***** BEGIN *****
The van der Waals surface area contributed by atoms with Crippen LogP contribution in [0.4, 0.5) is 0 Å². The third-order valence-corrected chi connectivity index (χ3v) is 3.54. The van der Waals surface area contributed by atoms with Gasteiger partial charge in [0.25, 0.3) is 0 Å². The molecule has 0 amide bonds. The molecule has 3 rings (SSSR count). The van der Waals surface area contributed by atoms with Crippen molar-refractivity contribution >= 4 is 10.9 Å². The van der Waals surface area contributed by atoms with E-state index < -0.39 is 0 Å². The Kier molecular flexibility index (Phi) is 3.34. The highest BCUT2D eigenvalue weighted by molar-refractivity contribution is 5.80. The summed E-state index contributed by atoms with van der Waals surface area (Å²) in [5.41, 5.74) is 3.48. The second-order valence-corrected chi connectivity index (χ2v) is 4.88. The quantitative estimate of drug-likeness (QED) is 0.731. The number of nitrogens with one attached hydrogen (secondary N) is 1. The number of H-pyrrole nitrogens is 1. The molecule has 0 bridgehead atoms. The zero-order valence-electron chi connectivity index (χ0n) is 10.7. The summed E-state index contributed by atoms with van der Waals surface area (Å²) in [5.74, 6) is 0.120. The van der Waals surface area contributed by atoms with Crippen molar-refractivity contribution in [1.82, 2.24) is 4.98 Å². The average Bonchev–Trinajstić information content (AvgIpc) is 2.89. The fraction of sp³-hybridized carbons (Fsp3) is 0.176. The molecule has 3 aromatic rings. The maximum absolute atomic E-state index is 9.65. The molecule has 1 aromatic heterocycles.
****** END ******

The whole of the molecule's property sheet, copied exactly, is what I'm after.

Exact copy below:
The van der Waals surface area contributed by atoms with Crippen LogP contribution in [0.4, 0.5) is 0 Å². The third-order valence-corrected chi connectivity index (χ3v) is 3.54. The van der Waals surface area contributed by atoms with Gasteiger partial charge in [0.25, 0.3) is 0 Å². The molecule has 0 amide bonds. The molecule has 3 rings (SSSR count). The van der Waals surface area contributed by atoms with Crippen molar-refractivity contribution >= 4 is 10.9 Å². The van der Waals surface area contributed by atoms with E-state index < -0.39 is 0 Å². The Kier molecular flexibility index (Phi) is 3.34. The highest BCUT2D eigenvalue weighted by molar-refractivity contribution is 5.80. The summed E-state index contributed by atoms with van der Waals surface area (Å²) in [5.41, 5.74) is 3.48. The second-order valence-corrected chi connectivity index (χ2v) is 4.88. The quantitative estimate of drug-likeness (QED) is 0.731. The number of nitrogens with one attached hydrogen (secondary N) is 1. The number of H-pyrrole nitrogens is 1. The molecule has 0 bridgehead atoms. The zero-order valence-electron chi connectivity index (χ0n) is 10.7. The summed E-state index contributed by atoms with van der Waals surface area (Å²) in [5.74, 6) is 0.120. The van der Waals surface area contributed by atoms with Crippen molar-refractivity contribution in [1.82, 2.24) is 4.98 Å². The average Bonchev–Trinajstić information content (AvgIpc) is 2.89. The fraction of sp³-hybridized carbons (Fsp3) is 0.176. The molecule has 3 aromatic rings. The maximum absolute atomic E-state index is 9.65. The molecule has 1 aromatic heterocycles.